Another year, another series of awesome women in tech. Today’s interviewee is PHP/WordPress developer Jem Turner, also a fitness enthusiast, mother of two, and always up for a good time.
Category: Hey Girlfriend!
After two years of seemingly non-stop interviews every two weeks during 2014 and 2015, my interview series 2 minutes and 40 seconds took a hiatus in 2016. I decided to put it down indefinitely, and introduced Hey Girlfriend!, an interview series which relates to a movement that is very close to my heart: that of women working in tech – in information technology, with computers, with computer science, or with science in general. Anything that pertains to a woman basically going against the stereotype and doing what society believes to be a “man’s job” (newsflash: it’s not a man’s job).
I have been working as a web developer in the industry for about six years. It’s no new news that I love what I do, because I talk and write about it all the time and have great passion for the things I build and develop and code. I spoke about my journey becoming a web developer, and how I never thought it was unusual that a girl was working with computers until someone pointed it out. To this day, I have noticed a shortage of women working in tech, and I have often been the only girl in my company or team.
I love to encourage more women out there to learn to code or get involved in programming and with computers, and Hey Girlfriend! aims to do just that. I will be interviewing women from all around the globe, of varying ages, who work in tech.
Interviews are posted on the fourth Tuesday of every month. In 2018 they will be posted on the last Tuesday of the month. (Note that there was a small inconsistency with interviews between August and November 2017.)
Cat is a development manager based in Texas, who majored in computer science before making software development a full-time job. We talk about healthy company culture and how working for a big company may not be right for everyone.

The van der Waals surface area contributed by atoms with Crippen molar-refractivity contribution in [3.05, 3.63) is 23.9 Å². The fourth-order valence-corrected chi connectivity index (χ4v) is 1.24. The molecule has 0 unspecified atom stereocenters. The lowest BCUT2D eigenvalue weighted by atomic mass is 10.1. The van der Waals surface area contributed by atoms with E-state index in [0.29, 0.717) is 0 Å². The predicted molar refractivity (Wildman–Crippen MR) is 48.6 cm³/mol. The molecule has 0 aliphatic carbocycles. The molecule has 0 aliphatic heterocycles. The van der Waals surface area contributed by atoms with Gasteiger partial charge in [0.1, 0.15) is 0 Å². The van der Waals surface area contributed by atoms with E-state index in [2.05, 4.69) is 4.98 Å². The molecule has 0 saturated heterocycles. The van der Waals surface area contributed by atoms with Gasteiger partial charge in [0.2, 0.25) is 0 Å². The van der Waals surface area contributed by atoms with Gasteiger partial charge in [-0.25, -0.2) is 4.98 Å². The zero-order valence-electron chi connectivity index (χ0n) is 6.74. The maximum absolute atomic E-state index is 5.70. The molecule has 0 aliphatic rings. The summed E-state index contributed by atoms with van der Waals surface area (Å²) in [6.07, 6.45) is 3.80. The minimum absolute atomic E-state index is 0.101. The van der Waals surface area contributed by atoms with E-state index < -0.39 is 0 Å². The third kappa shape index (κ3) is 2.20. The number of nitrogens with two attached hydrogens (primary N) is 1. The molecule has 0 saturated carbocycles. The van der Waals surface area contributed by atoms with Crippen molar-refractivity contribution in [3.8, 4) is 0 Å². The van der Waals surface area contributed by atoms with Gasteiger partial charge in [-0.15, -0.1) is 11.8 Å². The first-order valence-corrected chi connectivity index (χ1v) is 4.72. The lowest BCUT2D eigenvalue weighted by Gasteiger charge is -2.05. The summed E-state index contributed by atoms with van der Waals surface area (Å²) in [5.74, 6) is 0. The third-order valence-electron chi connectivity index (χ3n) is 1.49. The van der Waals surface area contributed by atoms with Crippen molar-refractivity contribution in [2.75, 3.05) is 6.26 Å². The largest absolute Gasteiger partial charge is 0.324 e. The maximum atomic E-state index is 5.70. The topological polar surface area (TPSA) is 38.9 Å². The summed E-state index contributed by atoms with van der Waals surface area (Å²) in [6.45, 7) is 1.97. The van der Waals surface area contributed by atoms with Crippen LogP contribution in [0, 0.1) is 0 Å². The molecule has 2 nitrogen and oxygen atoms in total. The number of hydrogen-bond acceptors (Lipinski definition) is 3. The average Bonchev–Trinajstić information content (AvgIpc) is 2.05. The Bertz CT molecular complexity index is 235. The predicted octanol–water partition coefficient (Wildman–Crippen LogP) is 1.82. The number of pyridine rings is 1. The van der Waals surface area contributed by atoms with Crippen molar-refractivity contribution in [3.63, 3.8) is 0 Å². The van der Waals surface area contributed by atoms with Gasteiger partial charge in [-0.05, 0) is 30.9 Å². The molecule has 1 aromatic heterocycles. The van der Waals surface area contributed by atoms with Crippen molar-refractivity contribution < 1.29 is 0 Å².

Amy Simmons is an Australian ex-journalist, now a software engineer currently based in London, where she is working for Twitter. I ask Amy about her experiences moving and her love for travel, as well as supporting other women in the tech community.
Nicole Dominguez is a user interface designer and front-end developer. I first knew about her around 2008 or 2009, and was impressed with her design and development skills. She spent some time being a digital nomad and getting involved in the web community, and her bright personality and great attitude are very inspiring. She’s got a lot to say, so grab a coffee for this one!
This month I interview the ever-inspiring Pauline, a biomedical science student with a wide range of interests and passions outside of her study. At just 21 (though age is just a number!) she is a role model to many young girls and always striving to be the best person she can be.
This month I am interviewing Mandy, who hails from Perth. She loves Batman, but has also done amazing things like creating split emoji, speaking at conferences and meetups, and running a few meetups too.
If you’ve ever wondered who the real Sailor Mercury is, Amy Wibowo comes pretty dang close. She’s got the name, the looks, the personality, and certainly the brains of Sailor Mercury. But above all, she’s a kickass woman in the tech industry with a wealth of experience and inspiration to share. ✨
I talk to my long-time friend Holly about her career in web development following studying a geography degree, her hobbies and interests outside of web development, and how she has grown through blogging.
In the years I’ve known Cami, I always knew her to be a dedicated, hard-working and ambitious person. She is currently studying at Boise State university and working as a machine learning intern at HP Labs. Over the years, she has become involved with public speaking, a team lead for an undergraduate research NASA program, and a mentor for organisations such as Black Girls Code.
I chat to one of my girlfriends, Monica, about career paths; the way women are treated; making the world a more accessible place; and just roughing it out in life.